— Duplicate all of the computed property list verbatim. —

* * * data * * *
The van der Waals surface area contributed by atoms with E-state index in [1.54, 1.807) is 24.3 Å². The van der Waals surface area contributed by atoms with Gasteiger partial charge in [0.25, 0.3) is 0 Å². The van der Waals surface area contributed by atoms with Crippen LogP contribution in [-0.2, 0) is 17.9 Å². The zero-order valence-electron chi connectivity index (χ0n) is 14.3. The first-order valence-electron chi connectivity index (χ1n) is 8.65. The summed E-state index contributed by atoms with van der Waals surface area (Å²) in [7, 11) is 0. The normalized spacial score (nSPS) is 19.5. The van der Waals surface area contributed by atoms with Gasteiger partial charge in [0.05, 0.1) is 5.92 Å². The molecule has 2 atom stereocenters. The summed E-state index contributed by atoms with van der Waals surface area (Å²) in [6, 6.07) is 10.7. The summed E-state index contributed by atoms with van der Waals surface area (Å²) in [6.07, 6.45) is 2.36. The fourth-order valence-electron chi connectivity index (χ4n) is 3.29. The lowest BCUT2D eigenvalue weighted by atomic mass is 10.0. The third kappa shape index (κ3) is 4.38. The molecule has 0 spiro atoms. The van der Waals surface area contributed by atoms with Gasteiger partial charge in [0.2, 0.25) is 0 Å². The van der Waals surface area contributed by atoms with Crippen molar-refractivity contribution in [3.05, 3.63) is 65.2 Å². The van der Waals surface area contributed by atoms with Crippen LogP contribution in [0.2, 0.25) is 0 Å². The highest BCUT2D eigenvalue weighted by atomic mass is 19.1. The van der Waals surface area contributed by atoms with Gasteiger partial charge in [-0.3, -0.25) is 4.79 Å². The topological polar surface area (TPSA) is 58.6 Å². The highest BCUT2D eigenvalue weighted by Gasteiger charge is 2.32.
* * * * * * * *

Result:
The van der Waals surface area contributed by atoms with E-state index in [1.54, 1.807) is 24.3 Å². The van der Waals surface area contributed by atoms with Gasteiger partial charge in [0.25, 0.3) is 0 Å². The van der Waals surface area contributed by atoms with Crippen LogP contribution in [-0.2, 0) is 17.9 Å². The zero-order valence-electron chi connectivity index (χ0n) is 14.3. The first-order valence-electron chi connectivity index (χ1n) is 8.65. The summed E-state index contributed by atoms with van der Waals surface area (Å²) in [7, 11) is 0. The normalized spacial score (nSPS) is 19.5. The van der Waals surface area contributed by atoms with Gasteiger partial charge in [0.05, 0.1) is 5.92 Å². The molecule has 2 atom stereocenters. The summed E-state index contributed by atoms with van der Waals surface area (Å²) in [6, 6.07) is 10.7. The summed E-state index contributed by atoms with van der Waals surface area (Å²) in [6.07, 6.45) is 2.36. The fourth-order valence-electron chi connectivity index (χ4n) is 3.29. The lowest BCUT2D eigenvalue weighted by atomic mass is 10.0. The third kappa shape index (κ3) is 4.38. The molecule has 0 spiro atoms. The van der Waals surface area contributed by atoms with Gasteiger partial charge in [0.2, 0.25) is 0 Å². The van der Waals surface area contributed by atoms with Crippen molar-refractivity contribution in [3.05, 3.63) is 65.2 Å². The van der Waals surface area contributed by atoms with Crippen LogP contribution in [0.2, 0.25) is 0 Å². The highest BCUT2D eigenvalue weighted by atomic mass is 19.1. The van der Waals surface area contributed by atoms with Gasteiger partial charge in [-0.3, -0.25) is 4.79 Å². The topological polar surface area (TPSA) is 58.6 Å². The highest BCUT2D eigenvalue weighted by Gasteiger charge is 2.32.